You have to be the face of possibilities
Managers are responsible for making the change, being role models and ensuring the success of their teams. It is interesting how organisations share and face the same problems when it comes to the most common management mistakes. Irrespective of the presented product or service, poor management skills will negatively affect the business performance and employee retention rate.
According to a recent research done by The Ken Blanchard companies where 1,400 employees were surveyed, lack of communication and failure to provide mutual feedback is the number one mistake that leaders commit. Many leaders, especially those who became comfortable in their chair for a number of years, reject feedback and that stems from their ego. This kind of behaviour prevents them from improving and can cause the departure of good and efficient employees. Managers should not only give feedback but they should hold sessions where they receive feedback from their employees.
Micromanagement is a management style whereby a manager closely observes and/or controls the work of his/her subordinates or employee. Leaders who dominate employees, their decisions and work process encourage their team members to be motivated by fear. This leadership style gives employees the impression that they are not trusted. If you micromanage too much, the skills, insights and talents of your employees can fall to the wayside leaving you with employees who only know how to do what is told. You can find out about the different management styles in our previous blog.
Some managers find it difficult to delegate because they feel that no one apart from themselves can do the job. A leader should understand that their team members are capable of completing and taking on tasks efficiently. When a manager prevents to let go of a certain project by delegating tasks, confusion is going to be created and team members might lose track of who is actually responsible for getting the work done which will lead to diminished ownership and diminished performance. To know more about the fear of delegation, you can visit our blog.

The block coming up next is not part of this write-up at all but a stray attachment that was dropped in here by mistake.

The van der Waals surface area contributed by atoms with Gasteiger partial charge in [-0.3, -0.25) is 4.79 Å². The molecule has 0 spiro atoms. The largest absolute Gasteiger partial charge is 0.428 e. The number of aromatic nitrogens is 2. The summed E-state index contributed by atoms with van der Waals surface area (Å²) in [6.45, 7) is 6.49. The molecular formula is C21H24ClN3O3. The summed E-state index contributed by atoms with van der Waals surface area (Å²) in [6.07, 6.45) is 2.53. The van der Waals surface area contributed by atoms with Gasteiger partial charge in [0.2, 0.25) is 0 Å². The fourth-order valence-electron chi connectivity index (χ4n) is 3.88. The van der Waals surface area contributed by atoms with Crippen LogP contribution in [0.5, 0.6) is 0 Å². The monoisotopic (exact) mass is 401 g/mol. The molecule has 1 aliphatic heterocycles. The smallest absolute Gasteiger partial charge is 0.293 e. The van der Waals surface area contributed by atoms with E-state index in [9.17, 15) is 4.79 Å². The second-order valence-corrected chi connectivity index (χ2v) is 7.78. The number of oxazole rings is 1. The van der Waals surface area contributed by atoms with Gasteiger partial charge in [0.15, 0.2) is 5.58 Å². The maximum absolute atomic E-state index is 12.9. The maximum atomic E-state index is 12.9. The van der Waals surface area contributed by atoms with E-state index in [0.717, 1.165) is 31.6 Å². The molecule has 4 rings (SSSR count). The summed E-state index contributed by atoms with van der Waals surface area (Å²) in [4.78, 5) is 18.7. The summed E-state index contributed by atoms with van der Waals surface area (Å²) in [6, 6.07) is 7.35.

Nothing burns good employees like overworking them. Managers quite often fall into this trap unintentionally. As per a recent research by Stanford, productivity per hour declines sharply when the workweek exceeds 50 hours and drops off to null after 55 hours. Talented employees will take on a bigger workload if they have to but are unlikely to stay in their job if it suffocates them.
When you are a leader, it is so easy to get so wrapped up in your workload that you forget to make yourself available for employees. Managers should have the emotional intelligence that allows them to listen to their team and understand their needs. Remember that your team comes first and always remind them that your door is always open. Listen actively and ensure that the employees will come to you whenever they need help or have any work-related concerns.
The silver-lining to knowing the habits of a bad manager is understanding what to avoid when leading your team. The latest Gallup report has shown that a whopping 75 percent of employees say their manager is their biggest source of stress at work whereas 65 percent assert they would rather have a new manager than have a raise. Always remember to treat your employees like they can make a difference and they will.
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